The Thermopile

Radiation from a hot body may be detected by converting it into electrical energy.

In the diagram above a copper and iron wire are wound together to form a junction, with the free ends connected to a galvanometer. On warming the junction, perhaps by holding it, a voltage is produced and the galvanometer deflects. This is called the thermoelectric effect.

Bismuth and antimony display the thermoelectric effect very well and may be used to make a thermopile.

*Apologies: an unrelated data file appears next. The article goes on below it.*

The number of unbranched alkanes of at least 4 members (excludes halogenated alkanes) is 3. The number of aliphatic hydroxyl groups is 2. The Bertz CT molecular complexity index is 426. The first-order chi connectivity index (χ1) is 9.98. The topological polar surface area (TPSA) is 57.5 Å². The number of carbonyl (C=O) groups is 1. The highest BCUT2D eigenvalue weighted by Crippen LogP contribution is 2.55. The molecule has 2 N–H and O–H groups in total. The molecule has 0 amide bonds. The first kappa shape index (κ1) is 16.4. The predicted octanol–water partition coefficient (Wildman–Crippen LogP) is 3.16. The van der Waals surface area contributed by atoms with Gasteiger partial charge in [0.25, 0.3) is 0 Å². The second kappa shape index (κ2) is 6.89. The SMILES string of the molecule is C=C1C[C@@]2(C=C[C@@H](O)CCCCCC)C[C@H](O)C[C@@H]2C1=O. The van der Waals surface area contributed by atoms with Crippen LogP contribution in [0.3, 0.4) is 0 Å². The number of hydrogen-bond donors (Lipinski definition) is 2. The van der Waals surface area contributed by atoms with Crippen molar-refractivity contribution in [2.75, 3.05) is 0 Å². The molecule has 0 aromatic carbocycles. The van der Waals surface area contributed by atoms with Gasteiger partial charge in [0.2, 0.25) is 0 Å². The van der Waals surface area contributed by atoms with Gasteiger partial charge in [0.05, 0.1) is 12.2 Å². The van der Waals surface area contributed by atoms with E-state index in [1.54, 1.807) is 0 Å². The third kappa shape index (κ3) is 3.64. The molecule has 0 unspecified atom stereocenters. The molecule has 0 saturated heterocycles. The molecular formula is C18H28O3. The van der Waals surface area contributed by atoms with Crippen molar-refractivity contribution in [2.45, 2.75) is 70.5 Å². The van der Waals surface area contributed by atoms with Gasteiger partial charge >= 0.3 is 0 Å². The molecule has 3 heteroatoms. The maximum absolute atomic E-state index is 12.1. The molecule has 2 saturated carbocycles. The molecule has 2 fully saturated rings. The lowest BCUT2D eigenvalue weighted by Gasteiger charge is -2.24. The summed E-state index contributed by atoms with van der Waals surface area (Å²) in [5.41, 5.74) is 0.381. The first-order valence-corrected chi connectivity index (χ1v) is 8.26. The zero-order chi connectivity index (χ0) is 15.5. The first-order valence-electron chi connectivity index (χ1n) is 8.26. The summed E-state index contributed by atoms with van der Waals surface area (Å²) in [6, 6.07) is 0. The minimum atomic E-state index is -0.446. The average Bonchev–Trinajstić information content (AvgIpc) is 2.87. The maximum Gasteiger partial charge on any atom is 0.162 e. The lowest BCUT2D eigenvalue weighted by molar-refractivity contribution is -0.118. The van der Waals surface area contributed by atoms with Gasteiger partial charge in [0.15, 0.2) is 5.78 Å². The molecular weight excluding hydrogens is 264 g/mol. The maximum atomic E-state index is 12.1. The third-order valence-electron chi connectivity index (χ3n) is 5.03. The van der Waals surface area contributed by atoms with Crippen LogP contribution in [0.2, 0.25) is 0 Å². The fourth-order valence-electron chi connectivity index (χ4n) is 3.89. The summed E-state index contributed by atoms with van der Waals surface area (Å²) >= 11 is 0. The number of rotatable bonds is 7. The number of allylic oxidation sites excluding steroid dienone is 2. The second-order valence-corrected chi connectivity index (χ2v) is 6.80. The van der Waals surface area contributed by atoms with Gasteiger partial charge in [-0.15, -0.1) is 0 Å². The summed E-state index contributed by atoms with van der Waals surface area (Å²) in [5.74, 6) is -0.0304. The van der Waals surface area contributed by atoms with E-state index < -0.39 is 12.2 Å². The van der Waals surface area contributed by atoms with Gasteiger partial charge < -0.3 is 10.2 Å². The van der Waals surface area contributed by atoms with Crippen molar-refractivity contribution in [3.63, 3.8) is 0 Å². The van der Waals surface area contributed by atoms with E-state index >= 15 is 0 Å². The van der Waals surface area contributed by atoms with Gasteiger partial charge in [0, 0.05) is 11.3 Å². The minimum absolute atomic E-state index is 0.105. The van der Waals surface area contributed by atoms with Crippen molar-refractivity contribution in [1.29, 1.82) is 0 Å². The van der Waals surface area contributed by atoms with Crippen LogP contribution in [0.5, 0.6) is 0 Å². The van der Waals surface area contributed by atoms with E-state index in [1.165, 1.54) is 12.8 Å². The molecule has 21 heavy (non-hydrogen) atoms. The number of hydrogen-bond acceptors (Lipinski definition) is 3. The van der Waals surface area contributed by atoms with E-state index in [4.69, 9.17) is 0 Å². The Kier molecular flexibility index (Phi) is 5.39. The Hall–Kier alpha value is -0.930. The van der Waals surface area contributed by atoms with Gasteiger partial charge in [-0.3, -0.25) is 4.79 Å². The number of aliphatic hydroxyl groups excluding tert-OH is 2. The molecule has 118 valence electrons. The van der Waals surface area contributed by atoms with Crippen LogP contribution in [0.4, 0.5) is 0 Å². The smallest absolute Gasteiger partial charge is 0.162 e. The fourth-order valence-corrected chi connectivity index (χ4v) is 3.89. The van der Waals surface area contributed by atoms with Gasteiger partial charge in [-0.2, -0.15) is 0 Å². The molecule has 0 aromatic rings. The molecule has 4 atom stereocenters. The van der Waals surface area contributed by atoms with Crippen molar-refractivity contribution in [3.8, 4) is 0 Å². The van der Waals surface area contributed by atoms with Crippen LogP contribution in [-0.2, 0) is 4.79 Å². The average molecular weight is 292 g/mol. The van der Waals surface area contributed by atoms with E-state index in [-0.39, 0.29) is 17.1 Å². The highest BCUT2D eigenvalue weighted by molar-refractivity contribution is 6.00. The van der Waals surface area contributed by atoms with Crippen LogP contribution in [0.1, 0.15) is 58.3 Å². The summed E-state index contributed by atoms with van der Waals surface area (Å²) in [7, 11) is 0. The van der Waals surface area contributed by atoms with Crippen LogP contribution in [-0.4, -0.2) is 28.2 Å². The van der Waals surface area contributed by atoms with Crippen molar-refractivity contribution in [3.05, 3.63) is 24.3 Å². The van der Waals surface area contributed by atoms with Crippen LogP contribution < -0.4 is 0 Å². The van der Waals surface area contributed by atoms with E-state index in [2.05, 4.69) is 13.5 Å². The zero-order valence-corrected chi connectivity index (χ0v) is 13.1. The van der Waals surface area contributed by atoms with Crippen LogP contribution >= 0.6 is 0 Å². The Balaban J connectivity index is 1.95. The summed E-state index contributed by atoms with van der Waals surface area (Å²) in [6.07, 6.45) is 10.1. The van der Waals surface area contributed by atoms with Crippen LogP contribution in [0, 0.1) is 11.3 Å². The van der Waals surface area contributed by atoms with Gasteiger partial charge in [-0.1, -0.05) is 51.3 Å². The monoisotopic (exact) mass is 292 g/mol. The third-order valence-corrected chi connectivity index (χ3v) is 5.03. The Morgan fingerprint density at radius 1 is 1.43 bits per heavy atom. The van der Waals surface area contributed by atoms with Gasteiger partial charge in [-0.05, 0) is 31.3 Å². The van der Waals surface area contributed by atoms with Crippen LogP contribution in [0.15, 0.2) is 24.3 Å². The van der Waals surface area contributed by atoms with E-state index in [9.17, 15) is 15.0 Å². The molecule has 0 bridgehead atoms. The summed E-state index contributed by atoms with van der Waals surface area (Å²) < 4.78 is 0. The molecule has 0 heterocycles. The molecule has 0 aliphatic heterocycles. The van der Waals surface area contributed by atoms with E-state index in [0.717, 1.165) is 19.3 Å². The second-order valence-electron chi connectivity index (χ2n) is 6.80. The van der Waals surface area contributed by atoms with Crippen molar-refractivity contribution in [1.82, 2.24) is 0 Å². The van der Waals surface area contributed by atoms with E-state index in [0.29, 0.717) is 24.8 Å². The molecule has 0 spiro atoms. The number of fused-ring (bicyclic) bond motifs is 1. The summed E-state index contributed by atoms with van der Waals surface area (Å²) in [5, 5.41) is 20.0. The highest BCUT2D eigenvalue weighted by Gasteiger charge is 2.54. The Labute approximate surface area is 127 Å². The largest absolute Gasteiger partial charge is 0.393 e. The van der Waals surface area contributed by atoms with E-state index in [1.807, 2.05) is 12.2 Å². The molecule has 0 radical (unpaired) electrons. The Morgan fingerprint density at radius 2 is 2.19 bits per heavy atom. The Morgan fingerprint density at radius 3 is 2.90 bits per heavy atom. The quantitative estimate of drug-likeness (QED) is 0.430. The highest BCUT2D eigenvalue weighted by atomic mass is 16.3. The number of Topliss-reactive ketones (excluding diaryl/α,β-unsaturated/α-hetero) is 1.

In order to magnify the effect, many pairs of antimony and bismuth bars are joined in series. The radiation falls on the set of junctions, and each junction produces a small voltage, which add to give a much larger voltage, since the pairs of bars are connected in series. The end bars are connected to a galvanometer and a voltage and current is produced.

The size of the voltage produced increases with the temperature, so the thermopile may be used to indicate temperature.

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